Marlborough is the north-eastern region of the South Island, running north from the boundary with Canterbury to the shores of Cook Strait and west to Tasman Bay. It became a separate province, breaking away from Nelson, in 1859, in accordance with the provisions of the new Provinces Act of 1858, although its European population at the time was only 2,300.
The area had previously been heavily settled by Maori, but the numbers had been reduced dramatically by tribal raiding parties from the north during the 19th century.
The rectangular province, 210 km long by 80 km wide, has three distinct components: the Sounds; the fertile, alluvial Wairau plains; and the vast, tussock-covered back country which was the second major area in NZ (after the Wairarapa) in which large-scale sheep farming became established.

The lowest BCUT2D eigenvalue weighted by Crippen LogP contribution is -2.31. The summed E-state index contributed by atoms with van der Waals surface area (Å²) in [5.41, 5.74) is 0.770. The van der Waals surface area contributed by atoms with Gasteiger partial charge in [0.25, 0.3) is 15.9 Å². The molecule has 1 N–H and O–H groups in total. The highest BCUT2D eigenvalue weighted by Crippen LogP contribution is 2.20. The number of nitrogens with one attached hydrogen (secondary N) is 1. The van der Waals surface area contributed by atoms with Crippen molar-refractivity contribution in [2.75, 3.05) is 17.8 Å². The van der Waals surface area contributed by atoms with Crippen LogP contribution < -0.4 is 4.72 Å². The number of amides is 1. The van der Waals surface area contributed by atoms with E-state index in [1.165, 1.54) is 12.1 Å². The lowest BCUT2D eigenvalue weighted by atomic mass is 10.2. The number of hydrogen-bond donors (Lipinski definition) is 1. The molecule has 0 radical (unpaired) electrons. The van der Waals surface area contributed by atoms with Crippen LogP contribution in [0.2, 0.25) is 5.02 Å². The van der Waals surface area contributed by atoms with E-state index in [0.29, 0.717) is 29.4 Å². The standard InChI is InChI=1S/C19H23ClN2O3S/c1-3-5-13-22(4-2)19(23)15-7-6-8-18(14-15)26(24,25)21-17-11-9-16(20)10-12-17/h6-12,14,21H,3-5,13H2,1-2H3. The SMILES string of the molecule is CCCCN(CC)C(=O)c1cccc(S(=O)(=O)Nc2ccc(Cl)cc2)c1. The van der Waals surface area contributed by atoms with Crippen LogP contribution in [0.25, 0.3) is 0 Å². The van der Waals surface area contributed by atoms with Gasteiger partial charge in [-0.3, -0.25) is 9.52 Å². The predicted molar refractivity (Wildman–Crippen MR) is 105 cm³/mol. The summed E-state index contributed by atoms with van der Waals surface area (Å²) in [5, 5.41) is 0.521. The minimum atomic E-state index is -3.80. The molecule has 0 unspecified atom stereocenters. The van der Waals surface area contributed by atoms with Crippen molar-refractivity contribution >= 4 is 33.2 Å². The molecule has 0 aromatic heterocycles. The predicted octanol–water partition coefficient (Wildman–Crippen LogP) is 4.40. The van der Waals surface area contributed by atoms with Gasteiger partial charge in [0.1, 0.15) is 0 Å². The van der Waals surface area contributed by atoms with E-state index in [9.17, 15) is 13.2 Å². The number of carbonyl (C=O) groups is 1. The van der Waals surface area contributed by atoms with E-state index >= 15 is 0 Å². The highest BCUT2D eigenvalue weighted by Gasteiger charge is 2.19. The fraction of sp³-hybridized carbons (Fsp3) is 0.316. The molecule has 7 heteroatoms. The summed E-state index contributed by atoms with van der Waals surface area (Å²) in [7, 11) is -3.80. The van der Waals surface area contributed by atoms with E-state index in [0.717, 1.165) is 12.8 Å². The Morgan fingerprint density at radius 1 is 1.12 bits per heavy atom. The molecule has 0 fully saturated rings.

The first European settlers were the whalers, who set up shore stations in the 1830s at Port Underwood and on the shores of Queen Charlotte Sound. They were followed by the large run-holders, who thrived, until overgrazing by their sheep and the depredations of rabbits, goats and deer seriously damaged the plant cover both in the valleys and the higher country. Many of the farmers walked off their land, which was, in many cases, later subdivided into smaller sheep runs and mixed farms.